Although a conveyance in terms "subject to" a mortgage does not of itself involve a personal liability upon the part of the transferee,67 the fact that in such case the price to be paid for the premises was agreed on, and the amount of the mortgage debt was deducted therefrom and left in the hands of the purchaser, the balance only being paid to the vendor, has been regarded as evidencing an agreement on the part of the purchaser to pay the amount of the mortgage debt, represented by the money so retained, to the mortgagee.68 The mere fact, however, that the estimated difference not accord with the facts.73 Such a statement has been said to be inserted merely to exclude a liability on the part of the purchaser for the whole sum named as the consideration, that is, to show that the purchase price is not to that extent still unpaid.74

63. Morgan v. South Milwaukee Lake View Co., 97 Wis. 275, 72 N. W. 872.

64. See Moore v. Booker, 4 N. D. 543, 62 N. W. 607; Fiske v. Gregory, 34 N. H. 414. An oral contract of assumption has been held to be inadmissible when there is a written contract covering the whole matter of the consideration. Mott v. American Trust Co., 124 Ark. 70, 186 S. W. 631.

65-66. Post, Sec. 646.

67. Ante, Sec. 622, note 38.

68. Middaugh v. Bachelder, 33

Fed. 706; Comstock v. Hitt, 37 111. 542; Ray v. Lobdell, 213 111. 389, 72 N. E. 1076; Bristol Sav. Bank v. Stiger, 86 Iowa, 344, 53 N. W. 265; Lamka v. Donnelly, 163 Iowa, 255, 143 N. W. 869; Heid v. Vreeland, 30 N. J. Eq. 591; Rockwell v. Blair Sav. Bank, 31 Neb. 128, 47 N. W. 641, as explained in Green v. Hall, 45 Neb. 89, 63 N. W. 119. But a recital in the instrument of conveyance of the full value of the property as the consideration for the conveyance has been regarded as having little or no weight in this rebetween the value of the property and the amount of the mortgage, that is, the estimated value of the "equity of redemption," was paid by the transferee in making the purchase is not sufficient to impose liability on the purchaser.69 That is almost invariably done, and does not involve any undertaking or assumption by the purchaser as to the mortgage debt. It is merely evidence, as before stated, of an agreement that the land shall be the primary fund for the payment of the mortgage debt.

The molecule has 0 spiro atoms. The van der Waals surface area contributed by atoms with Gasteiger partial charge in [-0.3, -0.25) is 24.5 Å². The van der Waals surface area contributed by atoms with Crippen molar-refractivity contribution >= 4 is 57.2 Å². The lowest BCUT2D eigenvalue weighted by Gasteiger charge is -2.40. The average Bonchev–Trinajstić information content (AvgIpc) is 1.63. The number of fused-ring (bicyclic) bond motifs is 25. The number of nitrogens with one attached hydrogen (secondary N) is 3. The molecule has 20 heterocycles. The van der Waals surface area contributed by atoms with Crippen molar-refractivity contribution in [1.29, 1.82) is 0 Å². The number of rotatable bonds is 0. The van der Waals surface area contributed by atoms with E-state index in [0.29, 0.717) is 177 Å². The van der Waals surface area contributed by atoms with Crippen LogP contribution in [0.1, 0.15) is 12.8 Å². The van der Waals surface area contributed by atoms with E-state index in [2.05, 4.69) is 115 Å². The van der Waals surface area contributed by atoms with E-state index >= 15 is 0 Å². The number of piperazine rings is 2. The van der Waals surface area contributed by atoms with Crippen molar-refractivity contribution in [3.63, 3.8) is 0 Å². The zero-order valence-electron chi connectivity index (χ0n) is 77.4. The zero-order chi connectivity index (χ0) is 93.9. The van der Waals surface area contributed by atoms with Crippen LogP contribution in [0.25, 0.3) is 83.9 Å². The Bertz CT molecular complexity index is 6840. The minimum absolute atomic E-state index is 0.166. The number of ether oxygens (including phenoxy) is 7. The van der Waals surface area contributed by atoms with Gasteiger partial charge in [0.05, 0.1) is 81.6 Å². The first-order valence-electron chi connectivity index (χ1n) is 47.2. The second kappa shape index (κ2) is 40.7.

In some of the cases which state that the transferee is liable in case there is a deduction of the amount of the mortgage from the agreed purchase price and the balance only paid to the vendor, it is said that from this circumstance the law "implies" a personal liability.70 This would appear to mean, not that there is a liability in quasi contract, apart from intention, actual or presumed, but rather that from such circumstance the law infers an intention to create a liability, that is, the law recognizes a rebuttable presumption that the parties so agreed. Evidence that there was no such agreement is no doubt admissible.71

That the mortgage is stated in the instrument of conveyance to constitute part of the consideration therefor has been decided not to impose a personal liability on the purchaser,72 especially when this statement does gard. Belmont v. Coman, 22 N. Y. 438; Lawrence v. Towle, 59 N. H. 28.

69. Rapp v. Stoner, 104 111. 618; Ray v. Lobdell, 213 111. 389, 72 N. E. 1076; Heid v. Vreeland, 30 N. J. Eq. 591; Bradley v. Hufferd, 138 Iowa, 611, 116 N. W. 814.